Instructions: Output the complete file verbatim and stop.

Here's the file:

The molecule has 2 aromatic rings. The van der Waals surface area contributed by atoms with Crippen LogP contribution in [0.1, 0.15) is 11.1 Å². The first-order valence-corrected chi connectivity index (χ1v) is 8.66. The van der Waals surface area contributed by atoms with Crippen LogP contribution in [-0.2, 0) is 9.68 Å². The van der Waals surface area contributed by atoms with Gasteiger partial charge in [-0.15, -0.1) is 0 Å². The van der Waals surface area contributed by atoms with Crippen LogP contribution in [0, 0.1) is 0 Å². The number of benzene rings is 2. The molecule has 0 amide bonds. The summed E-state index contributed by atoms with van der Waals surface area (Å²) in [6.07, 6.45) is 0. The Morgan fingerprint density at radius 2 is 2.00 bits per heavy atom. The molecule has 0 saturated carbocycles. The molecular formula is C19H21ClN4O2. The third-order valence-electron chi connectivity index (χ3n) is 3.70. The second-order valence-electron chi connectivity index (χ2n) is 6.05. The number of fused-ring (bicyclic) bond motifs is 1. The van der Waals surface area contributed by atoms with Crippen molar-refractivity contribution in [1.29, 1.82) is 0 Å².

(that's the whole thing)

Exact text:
The molecule has 2 aromatic rings. The van der Waals surface area contributed by atoms with Crippen LogP contribution in [0.1, 0.15) is 11.1 Å². The first-order valence-corrected chi connectivity index (χ1v) is 8.66. The van der Waals surface area contributed by atoms with Crippen LogP contribution in [-0.2, 0) is 9.68 Å². The van der Waals surface area contributed by atoms with Gasteiger partial charge in [-0.15, -0.1) is 0 Å². The van der Waals surface area contributed by atoms with Crippen LogP contribution in [0, 0.1) is 0 Å². The number of benzene rings is 2. The molecule has 0 amide bonds. The summed E-state index contributed by atoms with van der Waals surface area (Å²) in [6.07, 6.45) is 0. The Morgan fingerprint density at radius 2 is 2.00 bits per heavy atom. The molecule has 0 saturated carbocycles. The molecular formula is C19H21ClN4O2. The third-order valence-electron chi connectivity index (χ3n) is 3.70. The second-order valence-electron chi connectivity index (χ2n) is 6.05. The number of fused-ring (bicyclic) bond motifs is 1. The van der Waals surface area contributed by atoms with Crippen molar-refractivity contribution in [1.29, 1.82) is 0 Å².